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Sports fans are ready to return but brands will need to be aware their expectations have changed

64% of UK sports fans agree that for brands who sponsor the teams and individuals they love, ‘brand purpose’ is more important now that it was pre-COVID.

At last sport is returning.

Albeit behind closed doors for now, but that void that has been ever-present during lockdown is now being filled by the return of the Premier League, Formula 1, Test Cricket and we hope Premiership Rugby from next month.

At a time of such uncertainty, when understanding changing customer attitudes and behaviours has become critically important, our Human Understanding Lab set about exploring the return of sport, what this means for society and how brands can tap into the positivity and excitement.

Dedicated to analysing and uncovering insights, our ‘Lab’ consists of a tight-knit community of expert neuroscientists, research practitioners, trend analysts, data scientists and behavioural scientists. By blending data with modern research methods, they evaluate how humans interpret, perceive and feel the world around them, to deliver actionable and measurable insights rooted in human behaviour at the heart of our strategies.


So, what does the Lab say about sport and sports marketing?


As brands look to get their businesses back on course, sport and its audiences are a good place to start.

Most (81%) of the nation agree there is desire to return to their previous ‘normal’ life. From a behavioural science standpoint, it is in our human nature to want to keep things as they are and how we have always done them. This taps into the human need for certainty and autonomy. We need to feel we have control and can influence our lives. Any change, and particularly on a large scale like the current situation, can leave us feeling uncertain and out of control. When this happens, we can no longer easily rely on patterns and routines that we have created over the years.

The absence of previous patterns provokes a massive use of our energy. We feel drained, exhausted; our brains need to make sense of everything again. On top of this extra effort we’re collectively expending, there is a general uncertainty among people in the UK, with only 27% positive about the country’s future and 37% positive about their work, which is significantly lower than this time last year. So, this means the bar is pretty low for brands to start impacting people positively.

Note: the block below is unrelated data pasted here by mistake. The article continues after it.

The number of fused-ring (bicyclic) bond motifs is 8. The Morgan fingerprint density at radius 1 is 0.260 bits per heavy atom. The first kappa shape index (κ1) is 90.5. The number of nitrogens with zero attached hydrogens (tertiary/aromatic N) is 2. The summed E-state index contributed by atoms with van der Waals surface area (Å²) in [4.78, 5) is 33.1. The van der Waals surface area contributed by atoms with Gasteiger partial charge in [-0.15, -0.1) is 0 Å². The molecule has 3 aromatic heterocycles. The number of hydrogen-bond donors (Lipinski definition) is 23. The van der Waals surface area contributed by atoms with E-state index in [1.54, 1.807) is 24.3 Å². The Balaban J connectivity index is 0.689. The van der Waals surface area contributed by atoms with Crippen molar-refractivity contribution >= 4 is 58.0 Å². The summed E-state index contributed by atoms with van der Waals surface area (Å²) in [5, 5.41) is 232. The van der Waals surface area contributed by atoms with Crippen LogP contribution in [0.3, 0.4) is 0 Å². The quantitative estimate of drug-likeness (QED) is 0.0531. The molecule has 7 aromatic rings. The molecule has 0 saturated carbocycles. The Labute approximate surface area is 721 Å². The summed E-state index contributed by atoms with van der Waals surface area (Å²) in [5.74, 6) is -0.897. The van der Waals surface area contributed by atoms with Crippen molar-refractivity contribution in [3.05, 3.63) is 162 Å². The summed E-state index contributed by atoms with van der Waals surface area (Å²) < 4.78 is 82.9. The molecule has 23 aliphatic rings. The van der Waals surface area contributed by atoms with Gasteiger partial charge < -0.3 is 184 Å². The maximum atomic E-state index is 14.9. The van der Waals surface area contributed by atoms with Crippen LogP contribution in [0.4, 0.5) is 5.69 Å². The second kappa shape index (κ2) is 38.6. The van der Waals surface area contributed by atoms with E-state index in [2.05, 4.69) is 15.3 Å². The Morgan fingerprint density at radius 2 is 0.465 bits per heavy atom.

Sport has the power to restore a sense of normality.

For many, sport returning provides not just the return of a passion, but also much needed signifiers of normality. It’s no surprise then that our insights recorded sports fans as significantly happier right now than non-sports fans, and that’s balanced across the level of fandom. Whether a season ticket holder or a casual viewer, sports fans feel significantly happier in general about their lives than those that don’t follow.

This happiness translates into opportunity: sports fans feel 50% more positive about the general mood and future certainty of the country, and twice as positive about the country’s economic well-being. In fact, sports fans are three times more likely to have visited a pub or restaurant since lockdown has eased; with those with the highest level of fandom – season ticket holders – being the happiest to do so.


Capitalise on the positivity that sports are bringing right now.

It’s arguable that sports have never provided such a huge opportunity for positive brand equity, given our current context and our collective desire for normality.